- Mass Market Paperback: 336 pages
- Publisher: Berkley Publishing Group (Sep 2003)
- Language: English
- ISBN-10: 0425192113
- ISBN-13: 978-0425192115
- Product Dimensions: 17.2 x 10.8 x 2.4 cm
- Amazon Bestsellers Rank: 4,040,137 in Books (See Top 100 in Books)
Jesse Spotted Horse is a man on a mission. When the funding comes through to film his documentary about the tragic circumstances of the Indian schools, he naturally picks Dubois Military Academy as the most likely to research. He has promised his grandmother he'll uncover the truth about what really happened to their ancestors who attended the school. Jesse doesn't expect the prim and proper Kathleen Prescott to be so defensive about her great-great grandfather, the Reverend Providence Divine, founder of Dubois. Can she be so blind to the facts in front of her that the Indian children were forced into the white man's world, far different from what she's been led to believe?
As Jesse sets up a scene in the Dubois barn for the film, having somehow talked Kathleen into participating, a mysterious fire breaks out, and dense smoke surrounds the two. When the smoke clears, they find themselves transported back in time to 1886 Dubois. Will the culture shock and reality of the times pull these two closer together, or tear them further apart? And how will they get back to their own time?
Kathleen and Jesse are perfect foils for each other, however, I found Kathleen more suited to Victorian times than modern. She dresses and acts the part, which makes it fairly easy for her to adjust to the customs of 1886. Jesse, too, seems to accept his fate fairly easily. I had to take into consideration all of the research he had done, and surmise that he was prepared to suffer indignities in order to survive. Ms. Aitken also creates a secondary cast of characters varying from very naive to very nasty. Dark secrets, betrayals, and greed abound.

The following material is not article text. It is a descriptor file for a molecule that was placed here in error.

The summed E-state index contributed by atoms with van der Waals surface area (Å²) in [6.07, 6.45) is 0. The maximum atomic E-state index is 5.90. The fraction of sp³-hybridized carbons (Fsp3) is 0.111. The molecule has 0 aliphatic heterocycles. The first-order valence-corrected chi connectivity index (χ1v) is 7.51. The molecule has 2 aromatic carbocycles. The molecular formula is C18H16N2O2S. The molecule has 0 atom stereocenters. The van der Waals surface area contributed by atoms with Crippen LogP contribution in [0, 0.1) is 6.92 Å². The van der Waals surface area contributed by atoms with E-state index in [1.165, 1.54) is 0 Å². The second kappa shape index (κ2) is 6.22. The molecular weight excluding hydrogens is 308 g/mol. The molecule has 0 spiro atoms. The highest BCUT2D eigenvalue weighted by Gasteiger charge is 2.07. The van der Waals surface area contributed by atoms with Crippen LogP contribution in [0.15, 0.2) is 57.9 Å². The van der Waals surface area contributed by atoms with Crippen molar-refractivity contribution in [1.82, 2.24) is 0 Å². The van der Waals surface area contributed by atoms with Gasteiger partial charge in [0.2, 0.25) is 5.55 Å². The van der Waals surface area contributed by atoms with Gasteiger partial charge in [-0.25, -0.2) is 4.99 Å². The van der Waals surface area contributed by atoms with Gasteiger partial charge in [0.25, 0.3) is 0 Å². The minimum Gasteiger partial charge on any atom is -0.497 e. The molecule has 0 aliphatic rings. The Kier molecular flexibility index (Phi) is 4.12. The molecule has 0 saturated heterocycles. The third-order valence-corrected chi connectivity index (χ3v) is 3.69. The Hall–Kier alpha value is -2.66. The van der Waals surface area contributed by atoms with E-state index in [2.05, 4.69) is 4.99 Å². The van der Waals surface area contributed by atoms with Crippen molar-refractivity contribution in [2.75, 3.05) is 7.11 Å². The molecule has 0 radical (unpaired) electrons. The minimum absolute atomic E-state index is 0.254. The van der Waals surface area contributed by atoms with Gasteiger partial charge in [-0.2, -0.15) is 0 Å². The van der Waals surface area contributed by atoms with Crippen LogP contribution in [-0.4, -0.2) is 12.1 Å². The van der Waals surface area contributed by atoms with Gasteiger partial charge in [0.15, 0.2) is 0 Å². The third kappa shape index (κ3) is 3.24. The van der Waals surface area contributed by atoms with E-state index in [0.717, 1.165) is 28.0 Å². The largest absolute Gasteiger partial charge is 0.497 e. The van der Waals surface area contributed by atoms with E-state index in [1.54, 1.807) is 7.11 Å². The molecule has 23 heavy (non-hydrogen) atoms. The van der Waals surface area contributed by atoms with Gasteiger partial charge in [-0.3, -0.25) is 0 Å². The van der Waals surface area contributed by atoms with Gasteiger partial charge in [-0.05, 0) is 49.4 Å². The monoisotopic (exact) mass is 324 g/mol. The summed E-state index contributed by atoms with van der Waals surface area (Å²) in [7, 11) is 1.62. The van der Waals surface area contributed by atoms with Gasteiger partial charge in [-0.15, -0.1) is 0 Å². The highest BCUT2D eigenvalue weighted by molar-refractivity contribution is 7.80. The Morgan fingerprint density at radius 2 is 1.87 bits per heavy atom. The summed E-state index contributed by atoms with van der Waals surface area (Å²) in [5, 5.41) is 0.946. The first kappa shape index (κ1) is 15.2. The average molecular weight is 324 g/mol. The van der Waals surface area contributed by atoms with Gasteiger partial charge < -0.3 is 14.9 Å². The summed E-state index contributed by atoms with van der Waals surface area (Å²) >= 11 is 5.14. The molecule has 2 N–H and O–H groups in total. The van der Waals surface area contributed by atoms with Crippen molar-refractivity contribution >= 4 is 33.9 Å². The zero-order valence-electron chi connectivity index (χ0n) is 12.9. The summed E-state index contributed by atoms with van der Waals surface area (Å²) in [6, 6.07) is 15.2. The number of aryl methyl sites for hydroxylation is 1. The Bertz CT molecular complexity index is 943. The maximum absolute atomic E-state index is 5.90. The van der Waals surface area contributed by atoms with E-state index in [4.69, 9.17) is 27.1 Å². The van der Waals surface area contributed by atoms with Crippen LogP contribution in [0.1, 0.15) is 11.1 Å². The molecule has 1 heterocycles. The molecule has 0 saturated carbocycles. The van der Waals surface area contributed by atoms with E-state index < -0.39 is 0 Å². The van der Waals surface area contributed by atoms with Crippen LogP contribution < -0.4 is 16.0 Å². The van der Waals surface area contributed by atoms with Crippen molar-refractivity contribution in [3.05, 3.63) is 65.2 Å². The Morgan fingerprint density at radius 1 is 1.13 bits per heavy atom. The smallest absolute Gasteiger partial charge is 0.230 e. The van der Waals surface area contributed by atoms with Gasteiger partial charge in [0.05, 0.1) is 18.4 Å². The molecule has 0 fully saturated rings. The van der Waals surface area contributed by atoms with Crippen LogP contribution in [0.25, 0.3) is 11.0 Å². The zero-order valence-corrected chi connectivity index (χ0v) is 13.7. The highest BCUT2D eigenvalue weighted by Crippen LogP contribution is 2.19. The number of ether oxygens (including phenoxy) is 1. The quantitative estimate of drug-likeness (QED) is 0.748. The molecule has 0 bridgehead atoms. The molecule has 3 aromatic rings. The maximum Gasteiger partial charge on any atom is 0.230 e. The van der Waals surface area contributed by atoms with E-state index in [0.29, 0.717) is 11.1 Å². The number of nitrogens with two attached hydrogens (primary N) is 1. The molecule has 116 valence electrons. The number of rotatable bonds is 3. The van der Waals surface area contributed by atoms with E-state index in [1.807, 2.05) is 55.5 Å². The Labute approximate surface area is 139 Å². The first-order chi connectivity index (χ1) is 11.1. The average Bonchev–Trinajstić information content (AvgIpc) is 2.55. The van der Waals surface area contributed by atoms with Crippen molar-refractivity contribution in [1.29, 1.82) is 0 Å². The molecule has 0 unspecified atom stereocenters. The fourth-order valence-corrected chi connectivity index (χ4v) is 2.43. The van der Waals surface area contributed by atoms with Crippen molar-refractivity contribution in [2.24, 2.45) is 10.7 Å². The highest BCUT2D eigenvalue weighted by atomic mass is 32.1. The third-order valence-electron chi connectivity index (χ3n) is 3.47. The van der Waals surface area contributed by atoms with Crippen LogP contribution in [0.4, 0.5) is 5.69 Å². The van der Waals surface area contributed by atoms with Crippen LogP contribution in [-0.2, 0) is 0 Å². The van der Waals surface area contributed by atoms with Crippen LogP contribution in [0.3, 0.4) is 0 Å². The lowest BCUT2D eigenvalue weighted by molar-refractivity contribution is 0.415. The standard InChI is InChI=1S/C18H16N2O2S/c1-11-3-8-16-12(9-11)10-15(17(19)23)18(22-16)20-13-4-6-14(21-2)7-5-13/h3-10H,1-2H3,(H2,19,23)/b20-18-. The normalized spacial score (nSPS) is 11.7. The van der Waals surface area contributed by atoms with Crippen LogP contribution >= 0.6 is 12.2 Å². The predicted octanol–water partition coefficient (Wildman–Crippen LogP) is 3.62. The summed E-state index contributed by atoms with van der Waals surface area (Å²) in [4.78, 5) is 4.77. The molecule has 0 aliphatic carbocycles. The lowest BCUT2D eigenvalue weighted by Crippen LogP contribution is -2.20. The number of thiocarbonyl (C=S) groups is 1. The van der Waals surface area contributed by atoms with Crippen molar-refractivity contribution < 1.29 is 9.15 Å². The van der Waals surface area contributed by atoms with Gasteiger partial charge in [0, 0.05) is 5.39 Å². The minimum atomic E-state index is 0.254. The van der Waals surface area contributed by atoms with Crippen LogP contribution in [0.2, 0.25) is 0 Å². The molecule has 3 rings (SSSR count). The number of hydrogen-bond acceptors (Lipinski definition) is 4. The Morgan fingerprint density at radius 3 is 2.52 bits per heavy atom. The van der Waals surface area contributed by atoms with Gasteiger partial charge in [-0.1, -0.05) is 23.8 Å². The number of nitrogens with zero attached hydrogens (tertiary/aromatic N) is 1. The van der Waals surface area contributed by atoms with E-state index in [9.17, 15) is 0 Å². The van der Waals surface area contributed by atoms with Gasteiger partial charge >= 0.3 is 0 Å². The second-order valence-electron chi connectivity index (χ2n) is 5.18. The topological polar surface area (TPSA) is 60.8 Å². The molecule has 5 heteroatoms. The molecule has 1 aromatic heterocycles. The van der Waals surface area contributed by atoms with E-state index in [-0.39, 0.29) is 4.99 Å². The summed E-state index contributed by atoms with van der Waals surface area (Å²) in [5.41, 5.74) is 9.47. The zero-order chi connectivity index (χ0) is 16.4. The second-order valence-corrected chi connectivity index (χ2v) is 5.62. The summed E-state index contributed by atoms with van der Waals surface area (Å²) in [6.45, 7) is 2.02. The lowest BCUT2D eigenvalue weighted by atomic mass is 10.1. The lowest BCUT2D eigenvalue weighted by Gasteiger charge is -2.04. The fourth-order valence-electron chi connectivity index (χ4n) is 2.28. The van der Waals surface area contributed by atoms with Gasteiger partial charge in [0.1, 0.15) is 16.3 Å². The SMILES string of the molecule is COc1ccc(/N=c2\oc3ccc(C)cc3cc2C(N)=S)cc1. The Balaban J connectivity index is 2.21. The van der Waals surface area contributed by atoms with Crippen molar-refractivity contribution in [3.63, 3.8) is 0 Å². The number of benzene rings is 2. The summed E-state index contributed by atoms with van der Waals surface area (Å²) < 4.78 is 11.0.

I have to say DISTANT ECHOES is one of the more emotional reads I've come across in a very long time. The quotes at the beginning of each chapter are heartbreaking, as is most of the story. Ms. Aitken, herself a Native American, writes with an intensity rarely found in most Native American romances. Thankfully, she inserts some humor where needed so as not to bog the reader down with overwhelming sadness.
I recommend DISTANT ECHOES as a heartfelt treatise on the injustices served the Native American people during the 1800's. That said, I will warn readers that this is not an easy tale to read. Be sure to have a box of tissues handy -- especially toward the end.
Jesse meets the museum curator Kathleen Prescott whose family goes back several generations to when the founder ran the school. She believes her ancestors were caring individuals trying to help while he feels that they destroyed families and individuals. When they begin filming, suddenly smoke breaks out. When it clears the two combatants find they somehow are back in 1886 where both will learn the truth about the salad days of the DuBois Indian School even as they fall in love with one another.
This engaging time travel romance is at its best during the squabbles over what happened as handed down by generation to generation by the lead protagonists' respective families. As Jesse and Kathleen observe the truth, their misconceptions seem foolish, adding to a historiographic feel to the plot. Though the time travel device remains shaky, the use provides the audience with a deep look at a questionable practice from a bygone era.
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